In their own words: Suzanne by Anaïs Barbeau-Lavalette, translated by Rhonda Mullins

Suzanneis about my grandmother who left her two kids for a life. I was angry about this woman because she hurt my mother so much. I didn't want to know much about her. But then she died, and I felt I needed to know about who was the woman before my mother. Who was that ghost? I went to her apartment and found that she was a lot more complex. She was a free woman, an independent thinker, who tried to paint, to be a poet, who had a lot of lovers and who went to the revolution in the US. Who was totally free, but she was yet not happy. I discovered that she was really more than the one who left. 
~ Anaïs Barbeau-Lavalette, translated by Rhonda Mullins


Suzanne is a fascinating character study that makes us realize that we are not solely defined by our actions. 
 The book written in the second person, starts as a hatred letter towards Suzanne, and ends up being an homage to a unique woman who had the courage to go beyond the norm of her times. This is the poignant story of a mother who fe…

The Woo Woo by Lindsay Wong

"Sometimes the things we must talk about are the most uncomfortable," @mrjoezee said on the first day of #CanadaReads debates. 

The battle of the books

The battle of the books begins. 
Who will take the most coveted #CanLit prize? Who will be eliminated in today's round of debates?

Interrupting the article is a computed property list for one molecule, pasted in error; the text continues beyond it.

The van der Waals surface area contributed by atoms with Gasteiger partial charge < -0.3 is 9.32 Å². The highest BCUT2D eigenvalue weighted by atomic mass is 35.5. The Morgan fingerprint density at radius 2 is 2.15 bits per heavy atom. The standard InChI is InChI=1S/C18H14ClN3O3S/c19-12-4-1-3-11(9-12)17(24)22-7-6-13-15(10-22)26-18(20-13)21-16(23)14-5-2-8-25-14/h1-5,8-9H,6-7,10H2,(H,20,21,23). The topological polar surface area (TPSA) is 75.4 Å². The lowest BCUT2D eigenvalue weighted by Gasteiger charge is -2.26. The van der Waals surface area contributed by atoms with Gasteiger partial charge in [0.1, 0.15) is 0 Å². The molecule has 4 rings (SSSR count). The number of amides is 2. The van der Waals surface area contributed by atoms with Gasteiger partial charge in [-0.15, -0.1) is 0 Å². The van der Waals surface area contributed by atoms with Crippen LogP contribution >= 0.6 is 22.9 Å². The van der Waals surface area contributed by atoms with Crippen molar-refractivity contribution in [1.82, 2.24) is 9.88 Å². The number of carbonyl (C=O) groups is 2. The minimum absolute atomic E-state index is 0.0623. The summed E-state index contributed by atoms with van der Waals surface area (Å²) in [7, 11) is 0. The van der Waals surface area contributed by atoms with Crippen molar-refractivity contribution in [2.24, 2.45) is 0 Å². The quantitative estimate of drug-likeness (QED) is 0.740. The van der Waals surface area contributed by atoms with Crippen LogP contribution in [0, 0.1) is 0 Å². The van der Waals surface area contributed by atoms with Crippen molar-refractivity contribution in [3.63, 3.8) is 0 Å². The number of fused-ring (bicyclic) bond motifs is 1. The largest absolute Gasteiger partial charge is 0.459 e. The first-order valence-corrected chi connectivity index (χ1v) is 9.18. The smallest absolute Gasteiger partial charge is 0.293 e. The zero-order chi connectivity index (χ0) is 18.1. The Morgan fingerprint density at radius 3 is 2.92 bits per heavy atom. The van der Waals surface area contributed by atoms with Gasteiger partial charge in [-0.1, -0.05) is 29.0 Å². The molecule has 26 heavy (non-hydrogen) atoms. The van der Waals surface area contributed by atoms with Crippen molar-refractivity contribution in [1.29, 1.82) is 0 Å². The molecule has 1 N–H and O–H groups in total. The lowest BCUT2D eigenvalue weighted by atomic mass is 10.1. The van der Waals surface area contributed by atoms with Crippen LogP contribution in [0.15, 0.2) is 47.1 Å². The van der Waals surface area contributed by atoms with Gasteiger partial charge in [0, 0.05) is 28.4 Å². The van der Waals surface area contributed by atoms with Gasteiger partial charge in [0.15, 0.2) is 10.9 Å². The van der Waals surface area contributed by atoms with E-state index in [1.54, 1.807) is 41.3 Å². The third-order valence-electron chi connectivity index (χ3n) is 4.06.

Watch the debates live here: canadareads.com

Do you have a favourite to win?

Artists: Their Lives and Works

“Every child is an artist. The problem is how to remain an artist once we grow up.”
Pablo Picasso

Is there a cure for toxic patriarchy?

Sophie Mackintosh's novel The Water Cure was nominated for the Man Booker Prize, and it's easy to see why. There is a fluidity to her writing that sets the reader afloat on a mystical journey. 

Margaret Atwood refers to The Water Cure as, "a gripping, sinister fable!" 

The novel begins with a "loss" of the patriarchal figure in a household full of women. The story is mainly told from the viewpoint of three sisters, Grace, Lia and Sky. Their father, who is not so subtly referred to as "King", left for the shore a few days prior in search of supplies, but has not returned. It is presumed that he will not. 

It's a kind of mourning the family is not accustomed to. While water therapy, is one of the ways the children are used to being healed, in this care it is clear that it is not an option. Their mother (whom they refer to as "Mother") initially panics and her solution to ease their pain is giving them small blue insomnia tablets three to …

Princess Puffybottom...and Darryl

Life is glorious for Princess Puffybottom, until an unwanted stranger arrives. 

Darryl obviously hasn't been read the list of rules when he arrives. He's also a puppy and perhaps perhaps the rules don't apply to him. 

Darrly the messy, annoying little puppy, just continues to put Princess Puffybottom in bit of a tizzy, and she's sure that he won't last in the household. So she patiently waits for the day when he will be banished. 

Just when she thinks that day has come, she realizes that it's a hoax. Now it seems that getting rid of Darryl has become impossible. But then, he starts to grow on her. 

This picture book by Susin Nielsen and Olivia Chin Mueller. You'll know Susin by some of her favourite younger reader books like We Are All Made of Molecules. This picture book takes on the relatable narrative of a classic cat and mouse game, and turns it into a playful teaching lesson; a love story masked in a picture book format.



"Darryl was not bright. Darryl w…